Acanthite [Ag.sub.2]S

Acanthite is the most common of the ore minerals at Las Chispas, and the best examples rank among the world's finest for the species. At Arizpe acanthite comes in two different habits: blocky cubes to 4 cm, and elongated skeletal prisms. The blocky crystals often have a drusy coating of pyrite, and commonly appear to be parasitic growths on polybasite. The elongated prisms are unique to Las Chispas, and typically form clusters of crystals. The finest example known is a specimen that passed from Pedrazzini to Eduard Schmitter (to Miguel Romero.





Fluorite Ca[F.sub.2]

Many of the polybasite specimens from Arizpe are partially covered with small, highly modified fluorite crystals. Desautels (1960) described the fluorite, noting that a unique feature of Las Chispas fluorite is that each crystal shows seven forms of the hexoctahedral class. Figure 10 shows a typical Las Chispas crystal. Forms present are the cube (a), octahedron (o), dodecahedron (d), tetrahexahedron (e) {012}, trapezohedron (m) {113}, trisoctahedron (q) {133}, and hexoctahedron (t) {124}. The faces of {012} and {111} are always etched. The cube, dodecahedron and trapezohedron are about equally dominant, and the other forms are of lesser importance.

Polybasite ([Ag.sub.8]Cu[S.sub.4]][[(AgCu).sub.6][(Sb, As).sub.2][S.sub.7]

Polybasite is found in the Las Chispas mine as short pseudo-hexagonal prisms and as hexagonal tablets. Some of the prisms reach 12 cm across. Many of the polybasite specimens from Arizpe are associated with small, complex, nearly clear, crystals of fluorite which coat the edges of the polybasite crystals. The largest of the Arizpe polybasite crystals have thick tabular shapes, although perhaps the finest known specimen is a cluster of paper-thin crystals up to 8 cm across. This specimen was a gift from the Pedrazzini family to Dr. Eduardo Schmitter, Mexico's dean of mineralogy. Schmitter stored the fragile specimen in a large coffee can filled with powdered soap. In the 1950s Dr. Miguel Romero Sanchez worked in Schmitter's lab as an undergraduate at the Universidad Nacional Auloma de Mexico (UNAM), and Schmitter inspired a love of minerals in Romero. In the early 1970s, when Romero began to build the world's finest collection of Mexican minerals, Schmitter gave the polybasite to him.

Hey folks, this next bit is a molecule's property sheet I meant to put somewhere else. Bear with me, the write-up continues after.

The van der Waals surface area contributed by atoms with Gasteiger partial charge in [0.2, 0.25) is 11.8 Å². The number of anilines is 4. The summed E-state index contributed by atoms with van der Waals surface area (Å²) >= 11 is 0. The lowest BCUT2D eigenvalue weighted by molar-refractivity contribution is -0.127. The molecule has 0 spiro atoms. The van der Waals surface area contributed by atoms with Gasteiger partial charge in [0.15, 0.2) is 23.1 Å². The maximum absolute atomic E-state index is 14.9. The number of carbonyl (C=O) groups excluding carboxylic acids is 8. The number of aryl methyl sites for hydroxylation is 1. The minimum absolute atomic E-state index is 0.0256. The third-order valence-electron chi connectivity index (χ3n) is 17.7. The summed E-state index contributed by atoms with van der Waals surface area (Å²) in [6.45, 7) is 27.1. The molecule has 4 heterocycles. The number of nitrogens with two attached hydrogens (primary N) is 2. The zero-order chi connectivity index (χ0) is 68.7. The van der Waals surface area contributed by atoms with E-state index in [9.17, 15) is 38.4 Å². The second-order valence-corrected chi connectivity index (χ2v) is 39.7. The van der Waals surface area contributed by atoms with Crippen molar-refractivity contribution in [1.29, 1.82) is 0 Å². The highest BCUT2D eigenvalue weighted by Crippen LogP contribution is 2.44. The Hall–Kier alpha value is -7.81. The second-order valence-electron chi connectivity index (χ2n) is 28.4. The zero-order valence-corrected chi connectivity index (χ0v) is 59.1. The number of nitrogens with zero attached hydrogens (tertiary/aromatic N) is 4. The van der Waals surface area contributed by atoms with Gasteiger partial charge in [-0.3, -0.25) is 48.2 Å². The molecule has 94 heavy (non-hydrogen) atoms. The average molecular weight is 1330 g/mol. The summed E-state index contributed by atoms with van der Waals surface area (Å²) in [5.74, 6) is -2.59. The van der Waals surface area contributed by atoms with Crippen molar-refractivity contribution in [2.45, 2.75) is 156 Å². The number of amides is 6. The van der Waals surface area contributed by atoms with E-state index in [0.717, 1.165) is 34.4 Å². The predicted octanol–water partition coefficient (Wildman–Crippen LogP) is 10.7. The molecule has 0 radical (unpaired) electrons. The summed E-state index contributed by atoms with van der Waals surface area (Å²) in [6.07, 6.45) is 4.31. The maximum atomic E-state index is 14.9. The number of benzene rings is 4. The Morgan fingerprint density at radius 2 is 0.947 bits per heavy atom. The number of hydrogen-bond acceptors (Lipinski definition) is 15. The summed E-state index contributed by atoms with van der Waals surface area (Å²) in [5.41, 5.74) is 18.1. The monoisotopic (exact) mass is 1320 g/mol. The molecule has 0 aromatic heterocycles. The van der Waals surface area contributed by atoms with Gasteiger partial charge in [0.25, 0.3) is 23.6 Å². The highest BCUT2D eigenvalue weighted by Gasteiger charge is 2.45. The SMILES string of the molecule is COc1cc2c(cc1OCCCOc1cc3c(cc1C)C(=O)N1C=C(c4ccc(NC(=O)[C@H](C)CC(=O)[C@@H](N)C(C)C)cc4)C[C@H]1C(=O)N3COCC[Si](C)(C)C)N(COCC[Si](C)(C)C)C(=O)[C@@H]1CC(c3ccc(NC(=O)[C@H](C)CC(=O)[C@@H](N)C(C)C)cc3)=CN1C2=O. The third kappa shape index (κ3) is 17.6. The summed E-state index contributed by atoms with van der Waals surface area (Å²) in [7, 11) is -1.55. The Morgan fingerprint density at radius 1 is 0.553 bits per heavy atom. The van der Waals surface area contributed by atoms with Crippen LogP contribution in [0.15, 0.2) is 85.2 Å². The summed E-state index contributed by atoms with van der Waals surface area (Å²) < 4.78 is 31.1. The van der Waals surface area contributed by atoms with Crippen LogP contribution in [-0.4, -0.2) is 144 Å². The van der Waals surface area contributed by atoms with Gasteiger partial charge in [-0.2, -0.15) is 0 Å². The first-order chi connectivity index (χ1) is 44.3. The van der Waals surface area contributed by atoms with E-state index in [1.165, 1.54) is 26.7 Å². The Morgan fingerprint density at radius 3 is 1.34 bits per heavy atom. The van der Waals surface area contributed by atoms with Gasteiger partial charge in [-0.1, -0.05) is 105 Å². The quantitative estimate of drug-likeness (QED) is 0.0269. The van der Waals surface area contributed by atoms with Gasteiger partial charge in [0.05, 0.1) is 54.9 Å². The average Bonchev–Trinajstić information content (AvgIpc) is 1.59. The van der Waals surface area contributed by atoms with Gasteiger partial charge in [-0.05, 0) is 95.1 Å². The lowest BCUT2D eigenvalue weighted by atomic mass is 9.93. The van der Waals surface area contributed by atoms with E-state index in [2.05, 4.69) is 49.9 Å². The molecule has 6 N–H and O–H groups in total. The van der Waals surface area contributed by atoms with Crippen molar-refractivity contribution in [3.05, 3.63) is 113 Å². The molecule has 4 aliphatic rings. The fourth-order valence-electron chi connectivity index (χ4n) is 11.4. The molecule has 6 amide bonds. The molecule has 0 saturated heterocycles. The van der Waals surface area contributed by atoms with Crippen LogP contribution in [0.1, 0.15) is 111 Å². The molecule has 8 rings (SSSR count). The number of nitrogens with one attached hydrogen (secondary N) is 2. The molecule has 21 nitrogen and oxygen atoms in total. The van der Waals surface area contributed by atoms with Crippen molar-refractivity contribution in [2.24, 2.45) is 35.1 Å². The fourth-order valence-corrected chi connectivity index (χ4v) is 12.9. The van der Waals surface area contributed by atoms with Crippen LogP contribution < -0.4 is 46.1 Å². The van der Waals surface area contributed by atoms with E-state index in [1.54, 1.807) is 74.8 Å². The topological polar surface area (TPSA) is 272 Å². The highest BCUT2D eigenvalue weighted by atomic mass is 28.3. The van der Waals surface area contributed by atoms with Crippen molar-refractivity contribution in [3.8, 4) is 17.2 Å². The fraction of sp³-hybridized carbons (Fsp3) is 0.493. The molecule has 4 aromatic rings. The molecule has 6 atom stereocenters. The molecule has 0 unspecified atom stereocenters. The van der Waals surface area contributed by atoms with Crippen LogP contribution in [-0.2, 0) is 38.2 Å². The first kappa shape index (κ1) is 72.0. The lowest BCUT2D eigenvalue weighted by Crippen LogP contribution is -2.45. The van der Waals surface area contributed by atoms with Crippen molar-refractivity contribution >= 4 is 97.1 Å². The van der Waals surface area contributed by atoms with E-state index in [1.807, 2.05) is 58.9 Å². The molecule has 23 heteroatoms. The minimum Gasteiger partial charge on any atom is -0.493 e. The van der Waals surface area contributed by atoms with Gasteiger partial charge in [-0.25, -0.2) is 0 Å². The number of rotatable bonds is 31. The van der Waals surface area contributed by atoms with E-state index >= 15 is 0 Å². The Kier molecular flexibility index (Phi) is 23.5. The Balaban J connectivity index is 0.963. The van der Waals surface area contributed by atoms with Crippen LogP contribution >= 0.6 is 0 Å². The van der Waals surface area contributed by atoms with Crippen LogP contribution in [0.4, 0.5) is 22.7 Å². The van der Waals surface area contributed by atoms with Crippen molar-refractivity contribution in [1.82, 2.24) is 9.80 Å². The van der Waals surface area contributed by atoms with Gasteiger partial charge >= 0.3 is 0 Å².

Desautels (1960) described a polybasite specimen in the Smithsonian collection {no. R7867) weighing 37 kg (82 pounds): it consists of an open network of splendent crystals associated with complex fluorite crystals and crystals of pyrite, quartz and chalcopyrite.

Pearceite has been reported from the Las Chispas mine, but every specimen labeled "pearceite" which has been X-rayed by the author has proven to be poiybasite. Hall (1967) included an analysis that showed the Arizpe polybasite to be dominated by antimony.

Pyrargyrite [Ag.sub.3]Sb[S.sub.3]

Pyrargyrite from Arizpe is uncommon in collections. However, there are a few truly outstanding examples with fine translucent red crystals to 5 cm which must be considered mineral masterpieces. Within the Las Chispas vein system the pyrargyrite was found in large pods devoid of other silver minerals.

Silver Ag

Native silver is widely reported from Arizpe, although examples are rare in museums. The silver typically occurs in bundles of wires associated with acanthite (the wires grow out of the acanthite). The wire bundles reach 7 cm in length and 3 cm across. An old Arizpe miner interviewed by Wayne Thompson in 1972 described seeing a walk-in vug festooned with stalactitic arborescent wire silver studded with dark crystals of silver sulfides.

Stephanite [ Ag.sub.5] Sb[S.sub.4]

Stephanite is one of the signature minerals from Arizpe. The best examples are extremely sharp pseudo-hexagonal "poker chips" that reach 5 cm across. Most stephanite crystals from the Las Chispas mine are short, thick, pseudo-hexagonal prisms formed by a combination of the prism and pinacoid, exceptionally to 12 cm across. This habit shows radial striations corresponding to twinning. A second, less common habit consists of elongated pseudo-hexagonal prisms, occasionally reaching 5 cm in length. Ford (1908) speculated that the two habits are related to different periods of formation. The pseudo-hexagonal prisms typically have a brilliant luster whereas the large "poker chips" are a dull black.